in the Mix Interview with Lawrence J. “Laddie” Weiss

VIBE

VIBE co-founder "Laddie" Weiss

Recently, Mike Raven, managing editor of in the Mix magazine, sat down with Lawrence "Laddie" Weiss, co-founder and event director of the VIBE Conference. Below is the interview.

MR:My first question is probably an obvious one: Why the move from Las Vegas to San Diego?

LW: The move to San Diego was really dictated by the people who attend the conference. They attend for various reasons, but there are two main reasons in my mind. One is the educational value. We spend a lot of time on this. All of the subjects are decided upon by the VIBE advisory council (VAC). Sometimes we get speaker suggestions but most of the time that falls on my shoulders.

The other key component is networking. In Las Vegas, our networking started to erode about three years ago. It really accelerated when we moved to [The Palms]. There was no foyer outside the meeting room, just a casino and a bar; it was not conducive at all. Because of the physical layout of the available rooms, the cocktail parties ended up in venues intended for entertainment, which restricted the set-up options for enhancing the networking opportunities.

Here, we start with the four walls and we’re able to place the bars where we want, creating a positive effect on the traffic flow. We can’t produce this conference without sponsor support and the sponsors’ major concern is ROI – in other words, the quality of networking.

Places like Encore, Wynn that have the right facilities require 2-3 times as much as we were spending on food and beverage at this conference. So we are going to be in San Diego, it appears, for at least three years. We are in the final stages of negotiating with the Sheraton Marina. The actual dates of the 2017 VIBE conference are February 28th and March 1st, Tuesday and Wednesday, but we want the attendees to come the day before, to attend several pre-conference activities such as the ABI meeting and the CORE event.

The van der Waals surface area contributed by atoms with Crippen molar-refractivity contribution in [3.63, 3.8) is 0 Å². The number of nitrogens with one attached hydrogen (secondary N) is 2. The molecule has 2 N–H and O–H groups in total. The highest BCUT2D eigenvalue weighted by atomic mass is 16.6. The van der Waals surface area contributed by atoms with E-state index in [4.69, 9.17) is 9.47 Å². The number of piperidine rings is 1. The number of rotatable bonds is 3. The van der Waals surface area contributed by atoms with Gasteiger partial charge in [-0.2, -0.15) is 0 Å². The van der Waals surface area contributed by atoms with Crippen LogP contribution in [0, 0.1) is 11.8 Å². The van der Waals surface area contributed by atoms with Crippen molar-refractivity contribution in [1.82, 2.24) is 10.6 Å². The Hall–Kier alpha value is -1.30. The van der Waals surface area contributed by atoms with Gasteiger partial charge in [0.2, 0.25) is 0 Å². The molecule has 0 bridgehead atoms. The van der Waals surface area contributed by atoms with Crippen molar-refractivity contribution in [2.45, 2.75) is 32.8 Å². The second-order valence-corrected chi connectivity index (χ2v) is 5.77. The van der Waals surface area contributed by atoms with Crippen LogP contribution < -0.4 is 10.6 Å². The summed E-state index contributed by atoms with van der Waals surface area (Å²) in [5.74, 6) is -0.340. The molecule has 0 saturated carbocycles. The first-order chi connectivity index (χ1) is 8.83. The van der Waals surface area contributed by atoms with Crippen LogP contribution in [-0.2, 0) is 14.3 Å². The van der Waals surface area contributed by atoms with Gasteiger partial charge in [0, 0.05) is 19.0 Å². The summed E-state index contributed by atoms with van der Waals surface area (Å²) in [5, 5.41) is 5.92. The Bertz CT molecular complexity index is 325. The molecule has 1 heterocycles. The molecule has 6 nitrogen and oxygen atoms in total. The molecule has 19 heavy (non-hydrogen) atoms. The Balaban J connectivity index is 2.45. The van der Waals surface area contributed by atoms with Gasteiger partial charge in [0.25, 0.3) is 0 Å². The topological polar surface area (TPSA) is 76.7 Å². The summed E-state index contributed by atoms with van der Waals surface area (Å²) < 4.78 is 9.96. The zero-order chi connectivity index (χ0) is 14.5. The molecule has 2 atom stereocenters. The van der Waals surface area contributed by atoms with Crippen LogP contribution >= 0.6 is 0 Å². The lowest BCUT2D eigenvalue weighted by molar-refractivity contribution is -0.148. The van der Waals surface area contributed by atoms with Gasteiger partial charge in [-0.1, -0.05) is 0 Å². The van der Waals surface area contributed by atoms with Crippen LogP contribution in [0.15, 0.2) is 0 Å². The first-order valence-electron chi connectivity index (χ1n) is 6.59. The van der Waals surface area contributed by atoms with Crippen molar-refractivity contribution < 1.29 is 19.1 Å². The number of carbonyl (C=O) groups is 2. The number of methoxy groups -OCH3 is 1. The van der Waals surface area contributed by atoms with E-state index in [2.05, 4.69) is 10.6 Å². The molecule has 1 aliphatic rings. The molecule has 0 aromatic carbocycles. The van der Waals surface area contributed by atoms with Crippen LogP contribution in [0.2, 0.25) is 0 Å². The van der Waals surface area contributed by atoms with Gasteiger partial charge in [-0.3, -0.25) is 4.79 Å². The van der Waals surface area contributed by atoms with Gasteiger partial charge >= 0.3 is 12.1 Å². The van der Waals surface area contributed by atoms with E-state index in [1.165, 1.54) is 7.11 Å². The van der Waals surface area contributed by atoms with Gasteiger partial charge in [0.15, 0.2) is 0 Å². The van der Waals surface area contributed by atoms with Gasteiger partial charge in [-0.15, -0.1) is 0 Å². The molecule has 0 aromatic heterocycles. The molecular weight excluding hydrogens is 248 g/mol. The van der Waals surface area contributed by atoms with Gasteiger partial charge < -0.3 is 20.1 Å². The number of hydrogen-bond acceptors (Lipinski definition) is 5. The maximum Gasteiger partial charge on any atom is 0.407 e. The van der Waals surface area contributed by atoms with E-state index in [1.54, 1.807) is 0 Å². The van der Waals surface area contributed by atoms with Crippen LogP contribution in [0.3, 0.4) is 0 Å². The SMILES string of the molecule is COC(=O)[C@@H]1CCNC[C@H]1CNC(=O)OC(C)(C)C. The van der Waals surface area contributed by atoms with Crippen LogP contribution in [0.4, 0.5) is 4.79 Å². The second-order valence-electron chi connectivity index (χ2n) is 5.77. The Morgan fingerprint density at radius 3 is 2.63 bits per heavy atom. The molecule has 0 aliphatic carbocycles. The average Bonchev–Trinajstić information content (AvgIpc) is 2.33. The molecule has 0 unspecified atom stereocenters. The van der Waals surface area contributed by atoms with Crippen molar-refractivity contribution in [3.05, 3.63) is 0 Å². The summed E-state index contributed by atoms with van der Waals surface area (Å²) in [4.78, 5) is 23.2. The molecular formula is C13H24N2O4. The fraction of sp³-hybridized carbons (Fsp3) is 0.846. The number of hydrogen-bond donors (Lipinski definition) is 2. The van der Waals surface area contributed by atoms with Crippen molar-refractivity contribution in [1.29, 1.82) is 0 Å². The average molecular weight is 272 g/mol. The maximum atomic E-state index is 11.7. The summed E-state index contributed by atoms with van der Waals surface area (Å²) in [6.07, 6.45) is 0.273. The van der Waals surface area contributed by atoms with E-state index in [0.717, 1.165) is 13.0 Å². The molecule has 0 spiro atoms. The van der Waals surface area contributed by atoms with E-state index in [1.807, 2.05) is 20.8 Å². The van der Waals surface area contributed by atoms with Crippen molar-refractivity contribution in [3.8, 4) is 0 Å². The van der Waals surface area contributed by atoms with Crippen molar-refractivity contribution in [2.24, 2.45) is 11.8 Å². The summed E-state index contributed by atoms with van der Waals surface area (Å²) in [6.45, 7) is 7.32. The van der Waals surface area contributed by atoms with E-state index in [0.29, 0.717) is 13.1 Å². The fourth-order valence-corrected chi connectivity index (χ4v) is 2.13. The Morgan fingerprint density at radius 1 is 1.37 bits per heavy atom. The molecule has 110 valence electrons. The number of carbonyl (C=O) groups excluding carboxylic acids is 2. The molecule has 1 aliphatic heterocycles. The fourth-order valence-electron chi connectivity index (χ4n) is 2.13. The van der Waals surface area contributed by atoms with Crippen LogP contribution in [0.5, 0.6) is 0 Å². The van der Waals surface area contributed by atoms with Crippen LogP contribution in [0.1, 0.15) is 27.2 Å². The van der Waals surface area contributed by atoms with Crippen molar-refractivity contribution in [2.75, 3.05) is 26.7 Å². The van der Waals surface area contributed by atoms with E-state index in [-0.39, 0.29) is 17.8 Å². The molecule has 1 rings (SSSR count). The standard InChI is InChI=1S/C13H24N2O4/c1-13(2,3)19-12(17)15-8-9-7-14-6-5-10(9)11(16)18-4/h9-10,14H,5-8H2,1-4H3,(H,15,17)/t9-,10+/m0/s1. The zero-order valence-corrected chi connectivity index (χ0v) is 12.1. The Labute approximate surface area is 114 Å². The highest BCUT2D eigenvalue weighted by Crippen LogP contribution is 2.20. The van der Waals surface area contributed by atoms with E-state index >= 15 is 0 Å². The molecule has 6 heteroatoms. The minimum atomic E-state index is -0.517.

MR:While passing in the hallway, I asked how things were going. You said, “I’m not worried about the big things – I’m just worried about the little things, because the big things we practice so many times.” How long does it take to set up a huge conference like this?

LW: I start on the next one before this one even begins. I have a folder with potential program ideas and enhanced networking opportunities, which I will review with our VAC in mid-March. From an official standpoint, we get into high gear in April and complete the entire program structure by July 1. The program agenda and most of the speakers are confirmed by then. In September, we get into high gear to solidify the sponsors and attend to all conference details such as registration, room blocks, sponsor support, AV needs and speaker session development.

MR:What have you heard about having it so early in the year? Why are you moving to the end of February?